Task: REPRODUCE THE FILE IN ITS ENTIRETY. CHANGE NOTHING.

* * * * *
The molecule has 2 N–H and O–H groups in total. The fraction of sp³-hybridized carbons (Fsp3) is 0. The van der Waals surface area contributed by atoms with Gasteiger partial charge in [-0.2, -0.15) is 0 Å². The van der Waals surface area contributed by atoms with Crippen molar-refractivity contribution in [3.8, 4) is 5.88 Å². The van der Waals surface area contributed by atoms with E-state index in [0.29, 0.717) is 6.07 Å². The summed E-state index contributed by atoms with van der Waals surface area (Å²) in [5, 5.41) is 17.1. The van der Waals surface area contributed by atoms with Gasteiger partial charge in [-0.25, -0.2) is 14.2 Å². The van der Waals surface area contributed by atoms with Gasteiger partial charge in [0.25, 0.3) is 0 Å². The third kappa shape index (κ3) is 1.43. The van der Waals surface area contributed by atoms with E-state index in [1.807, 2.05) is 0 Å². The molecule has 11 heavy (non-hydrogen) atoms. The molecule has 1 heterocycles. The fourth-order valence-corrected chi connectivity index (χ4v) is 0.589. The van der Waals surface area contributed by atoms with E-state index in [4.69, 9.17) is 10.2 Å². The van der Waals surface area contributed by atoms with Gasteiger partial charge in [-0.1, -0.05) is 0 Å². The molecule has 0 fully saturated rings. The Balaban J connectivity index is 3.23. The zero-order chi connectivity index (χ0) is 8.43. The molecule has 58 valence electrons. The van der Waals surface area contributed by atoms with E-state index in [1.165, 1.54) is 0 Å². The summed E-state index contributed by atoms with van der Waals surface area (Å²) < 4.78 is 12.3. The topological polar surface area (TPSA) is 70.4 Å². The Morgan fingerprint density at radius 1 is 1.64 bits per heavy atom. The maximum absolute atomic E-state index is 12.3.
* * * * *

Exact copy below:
The molecule has 2 N–H and O–H groups in total. The fraction of sp³-hybridized carbons (Fsp3) is 0. The van der Waals surface area contributed by atoms with Gasteiger partial charge in [-0.2, -0.15) is 0 Å². The van der Waals surface area contributed by atoms with Crippen molar-refractivity contribution in [3.8, 4) is 5.88 Å². The van der Waals surface area contributed by atoms with E-state index in [0.29, 0.717) is 6.07 Å². The summed E-state index contributed by atoms with van der Waals surface area (Å²) in [5, 5.41) is 17.1. The van der Waals surface area contributed by atoms with Gasteiger partial charge in [-0.25, -0.2) is 14.2 Å². The van der Waals surface area contributed by atoms with Gasteiger partial charge in [0.25, 0.3) is 0 Å². The third kappa shape index (κ3) is 1.43. The van der Waals surface area contributed by atoms with E-state index in [1.807, 2.05) is 0 Å². The molecule has 11 heavy (non-hydrogen) atoms. The molecule has 1 heterocycles. The fourth-order valence-corrected chi connectivity index (χ4v) is 0.589. The van der Waals surface area contributed by atoms with E-state index in [4.69, 9.17) is 10.2 Å². The van der Waals surface area contributed by atoms with Gasteiger partial charge in [-0.1, -0.05) is 0 Å². The molecule has 0 fully saturated rings. The Balaban J connectivity index is 3.23. The zero-order chi connectivity index (χ0) is 8.43. The molecule has 58 valence electrons. The van der Waals surface area contributed by atoms with E-state index in [1.165, 1.54) is 0 Å². The summed E-state index contributed by atoms with van der Waals surface area (Å²) < 4.78 is 12.3. The topological polar surface area (TPSA) is 70.4 Å². The Morgan fingerprint density at radius 1 is 1.64 bits per heavy atom. The maximum absolute atomic E-state index is 12.3.